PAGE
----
QUNEITRA, Syria – Syrian government officials and lawmakers celebrated Friday with music and an official flag raising ceremony the recapture of this symbolic southern town adjacent to the Israeli-occupied Golan Heights from armed groups that controlled it for more than four years.
The ceremony was attended by hundreds of Syrians from nearby villages, who sang along to the national anthem.
Hundreds waved flags as they danced and cheered the Syrian army and affiliated militias.
The picture of President Bashar Assad was hoisted on a partially destroyed monument in the town's center, where his father more than four decades ago raised the Syrian flag after Israel withdrew.
The highly symbolic town has been abandoned since Israel destroyed it as it withdrew in 1974 following the Mideast war. But Israel continued to occupy the adjacent Golan Heights which it seized since 1967.
A cease-fire and a disengagement agreement have largely held along the demarcation lines for the past four decades.
But during the Syrian civil war, armed groups captured the town and large swaths of southwest Syria, forcing the U.N. peacekeeping force in Syria to evacuate.
The celebrations took place as Syrian soldiers finalized their deployment to restore their positions along the demarcation line, for the first time since 2014.
The soldiers also deployed to the crossing that connects Quneitra to the Golan. Even though the countries are at war, families from the local Druze community divided by the demarcation line use the crossing to exchange visits. Farmers also used to send apples over the frontier.
"We are happy to regain control of the crossing...It was a dream to restore control," said a field commander, speaking on condition of anonymity in lines with regulations.
He said his uncle died in Quneitra in 2014 when he fought against the advancing armed opposition.
The commander said it is now a matter of time before the U.N. peacekeeping force redeploys and civilians can once more start using the crossing.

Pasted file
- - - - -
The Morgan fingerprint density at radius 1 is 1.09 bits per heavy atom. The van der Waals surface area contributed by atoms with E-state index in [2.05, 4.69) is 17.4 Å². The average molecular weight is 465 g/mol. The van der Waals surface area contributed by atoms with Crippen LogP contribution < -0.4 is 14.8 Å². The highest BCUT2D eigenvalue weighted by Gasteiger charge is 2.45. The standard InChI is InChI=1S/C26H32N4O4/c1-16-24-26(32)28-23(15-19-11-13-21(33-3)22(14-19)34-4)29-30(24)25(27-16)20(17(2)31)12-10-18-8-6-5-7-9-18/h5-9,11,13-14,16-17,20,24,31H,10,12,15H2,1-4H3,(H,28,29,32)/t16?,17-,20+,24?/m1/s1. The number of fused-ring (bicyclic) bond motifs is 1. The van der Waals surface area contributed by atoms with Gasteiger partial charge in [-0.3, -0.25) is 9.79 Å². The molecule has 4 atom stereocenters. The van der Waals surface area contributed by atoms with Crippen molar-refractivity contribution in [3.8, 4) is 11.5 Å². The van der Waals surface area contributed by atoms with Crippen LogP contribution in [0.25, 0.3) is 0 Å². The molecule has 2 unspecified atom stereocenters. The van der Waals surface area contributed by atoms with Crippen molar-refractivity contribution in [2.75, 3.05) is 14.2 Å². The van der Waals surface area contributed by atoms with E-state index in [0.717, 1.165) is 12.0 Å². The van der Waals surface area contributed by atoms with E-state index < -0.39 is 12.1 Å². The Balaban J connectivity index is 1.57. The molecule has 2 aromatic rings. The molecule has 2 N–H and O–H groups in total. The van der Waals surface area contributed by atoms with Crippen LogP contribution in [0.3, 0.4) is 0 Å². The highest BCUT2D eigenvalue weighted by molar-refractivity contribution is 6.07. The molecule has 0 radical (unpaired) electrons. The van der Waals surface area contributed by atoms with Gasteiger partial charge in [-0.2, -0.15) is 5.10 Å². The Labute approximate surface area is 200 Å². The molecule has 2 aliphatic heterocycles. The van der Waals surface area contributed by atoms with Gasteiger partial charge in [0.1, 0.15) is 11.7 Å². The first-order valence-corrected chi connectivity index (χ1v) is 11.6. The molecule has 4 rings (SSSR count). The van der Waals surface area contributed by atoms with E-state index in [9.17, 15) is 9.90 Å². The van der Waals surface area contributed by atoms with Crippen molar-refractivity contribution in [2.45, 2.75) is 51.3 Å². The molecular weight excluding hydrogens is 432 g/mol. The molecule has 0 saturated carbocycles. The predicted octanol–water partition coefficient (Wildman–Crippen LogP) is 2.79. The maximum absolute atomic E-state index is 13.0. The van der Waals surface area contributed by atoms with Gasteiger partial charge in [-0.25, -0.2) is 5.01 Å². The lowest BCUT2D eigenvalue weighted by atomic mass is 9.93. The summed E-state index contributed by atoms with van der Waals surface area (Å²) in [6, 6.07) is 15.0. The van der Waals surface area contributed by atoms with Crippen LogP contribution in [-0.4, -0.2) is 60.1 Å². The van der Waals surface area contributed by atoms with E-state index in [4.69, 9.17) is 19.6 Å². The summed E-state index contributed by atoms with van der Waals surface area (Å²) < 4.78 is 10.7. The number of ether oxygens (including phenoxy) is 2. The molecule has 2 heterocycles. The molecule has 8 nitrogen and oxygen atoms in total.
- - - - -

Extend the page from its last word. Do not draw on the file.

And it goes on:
The Britain-based war monitoring group, the Syrian Observatory for Human Rights, said that with the government's control of the town and crossing, only a handful of villages in Quneitra province remain outside of government control.
For years, the Syrian government had left the destruction in Quneitra as a reminder of the war with Israel.
Signs of the latest conflict can now also be seen. On the drive to Quneitra, reporters crossed a large sand barrier, apparently erected by the armed opposition to separate the areas they controlled. Right past it, a fresh layer of dirt filled what appeared to be a large trench dug by the insurgents for fortification.
A village a few kilometers from Quneitra lied in utter devastation, apparently from the recent fighting.
The government offensive against the armed opposition in control of large areas in southwestern Syria began on June 19. Since, the government has seized most of the areas in Daraa and Quneitra provinces along the border with Jordan and the Golan. Its forces are now battling remnants of the Islamic State group, which continues to hold territory at the southern tip of the region.
"I came to celebrate victory," said Marwan Ahmed Abdullah, a 49-year old Syrian whose four sons fought in the war, including one who was killed. "We'll sacrifice our souls for Syria. What matters is for peace and security to return to Syria like before."
Another reveler, 50-year old Mohammed Khaba from Khan Arnabah, a village to the northeast, said he came to celebrate the expulsion of the armed opposition.
"It is a source of pride for every Syrian. It is proof that we are able to expunge terrorism from all over the country."
The Syrian government considers all armed opposition fighting it terrorist groups.
For Omar Ayoub, it was a long-awaited homecoming. He had not been to Quneitra since 2012 when it became embroiled in the civil war.
Dressed in the ethnic minority Circassians' traditional garb, the 40-year old said he was "ecstatic" to return to the capital of his native hometown.
Originally from the occupied Golan Heights, Ayoub has been living in Damascus since his family was displaced by the war with Israel.
But he had repeatedly returned to the area, which is home to Circassians as well as the minority Druze community, until the armed opposition seized it.
"I am ecstatic to raise the flag and God willing through Quneitra we'll regain all occupied lands. I am certain."